If we remove the “Spirit of the Lord,” which is truth and the moral sense, we have, not liberty, but spiritual chaos, moral relativism, and cultural chaos. At the heart of moral liberty, then, is not self-indulgence but awareness of and commitment to right reason (see CCC, 1959). Not for nothing did Dante tell us, 700 years ago, that “In His will is our peace.”
Several years ago at an academic convention, one of the main speakers suggested to the audience: “Take a moment to give ourselves a big hug. Let me remind us that the person we’re hugging is the most important person in our lives.” Of course, if anyone truly believes that, he cannot be a husband or a father or much of a son. If anyone truly believes that, she cannot be a mother or a wife or much of a daughter. That kind of rank egoism rules out religious conviction (see Mt. 16:24-25), genuine patriotism, and authentic friendship (Proverbs 18:24, John 15:13).
When we find “truth” only in our own appetites and urges, we make ourselves into a god—a fraudulent god, a fleeting god, a phony god—a false idol (see Wisdom 10:8, 14:27). Truth is more than a concept; truth is a person (see John 14:6)—the person who stood in front of Pilate, who, pathetically or scornfully, wanted to know the meaning of truth (John 18:38). Wisdom, then, lies in our ability, through grace, to discern the Truth and thus to know the difference between right and wrong, good and evil, sacred and profane (Wisdom 4:12, Romans 16:19, 1 Thess 5:21-22).
There is, then, a sacred logic:
- Because truth exists, there can be the light of wisdom—the recognition of truth, which is never merely a matter of opinion. (It was Venerable Archbishop Fulton J. Sheen who said the crowd’s choice of Barabbas [Mt 27:21] was the first public opinion poll!)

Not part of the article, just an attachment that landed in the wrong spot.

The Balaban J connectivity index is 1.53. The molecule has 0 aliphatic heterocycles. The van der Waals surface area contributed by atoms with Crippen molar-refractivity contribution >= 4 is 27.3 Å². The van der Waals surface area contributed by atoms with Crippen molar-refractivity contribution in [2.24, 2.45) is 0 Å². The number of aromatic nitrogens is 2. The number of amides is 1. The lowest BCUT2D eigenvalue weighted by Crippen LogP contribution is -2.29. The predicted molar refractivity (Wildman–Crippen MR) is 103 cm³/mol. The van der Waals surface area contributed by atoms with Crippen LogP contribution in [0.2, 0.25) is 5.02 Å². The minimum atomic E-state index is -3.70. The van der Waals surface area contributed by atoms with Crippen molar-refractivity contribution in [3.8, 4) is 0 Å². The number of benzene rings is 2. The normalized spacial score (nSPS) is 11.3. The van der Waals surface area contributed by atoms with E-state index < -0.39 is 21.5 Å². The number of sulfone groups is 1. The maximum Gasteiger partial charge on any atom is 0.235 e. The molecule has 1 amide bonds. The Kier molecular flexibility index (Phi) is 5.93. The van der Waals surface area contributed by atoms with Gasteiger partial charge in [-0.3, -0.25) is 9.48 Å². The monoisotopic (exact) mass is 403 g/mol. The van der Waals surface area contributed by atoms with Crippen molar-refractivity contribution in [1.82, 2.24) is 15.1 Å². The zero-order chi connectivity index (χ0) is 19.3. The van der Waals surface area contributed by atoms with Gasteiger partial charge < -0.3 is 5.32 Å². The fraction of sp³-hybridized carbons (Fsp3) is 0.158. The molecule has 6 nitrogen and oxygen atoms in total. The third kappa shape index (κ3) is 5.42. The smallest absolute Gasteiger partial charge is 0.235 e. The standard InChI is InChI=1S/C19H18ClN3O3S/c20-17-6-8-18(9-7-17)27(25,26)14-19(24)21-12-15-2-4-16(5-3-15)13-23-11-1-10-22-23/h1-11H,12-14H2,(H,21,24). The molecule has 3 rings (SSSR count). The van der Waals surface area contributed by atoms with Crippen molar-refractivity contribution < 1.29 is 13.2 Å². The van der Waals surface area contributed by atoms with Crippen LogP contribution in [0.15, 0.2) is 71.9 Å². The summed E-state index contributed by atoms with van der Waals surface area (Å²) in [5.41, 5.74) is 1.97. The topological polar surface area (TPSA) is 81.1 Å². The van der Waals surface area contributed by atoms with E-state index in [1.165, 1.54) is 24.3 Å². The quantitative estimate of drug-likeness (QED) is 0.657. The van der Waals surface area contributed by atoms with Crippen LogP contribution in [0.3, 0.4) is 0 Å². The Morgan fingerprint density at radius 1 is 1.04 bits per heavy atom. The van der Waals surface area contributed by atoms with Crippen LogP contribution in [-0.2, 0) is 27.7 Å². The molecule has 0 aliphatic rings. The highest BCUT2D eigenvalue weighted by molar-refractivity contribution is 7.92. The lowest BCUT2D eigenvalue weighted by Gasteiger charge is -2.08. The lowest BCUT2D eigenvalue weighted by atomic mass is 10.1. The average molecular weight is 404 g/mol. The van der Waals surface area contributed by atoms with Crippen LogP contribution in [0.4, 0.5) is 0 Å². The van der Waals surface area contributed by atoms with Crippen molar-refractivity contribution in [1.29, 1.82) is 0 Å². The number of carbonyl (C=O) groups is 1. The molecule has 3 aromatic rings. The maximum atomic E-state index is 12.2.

- Because wisdom exists, authority which is rooted in it deserves respect.
- Because respectable authority exists, I am genuinely free to the extent that I accept that authority and configure my thoughts, words, and actions to it (Romans 12:2; CCC, 1269).
- Because, guided by proper authority (Psalm 25:10), I seek to become the man or woman I am called to be (Eph 4:1), I discover a world of art, of learning, and of moral standards which provides meaning and direction for all people who see it (Mt 13:16).
- There is a sacred name, but it is St. Paul, not Ayn Rand, who told the Philippians (2:9-11), and us, about it: Jesus.
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Deacon James H. Toner (M.A., William & Mary; Ph.D., Notre Dame) is Professor Emeritus of Leadership and Ethics at the U.S. Air War College, a former U.S. Army officer, and author of numerous books, articles, reviews, and monographs. He has taught at Notre Dame, Norwich, Auburn, the U.S. Air Force Academy, and Holy Apostles College & Seminary. He has contributed many columns to The Catholic Thing, Crisis Magazine, One Peter Five, and the Wanderer, as well as myriad academic and military periodicals. He and his wife Rebecca have three sons and eleven grandchildren.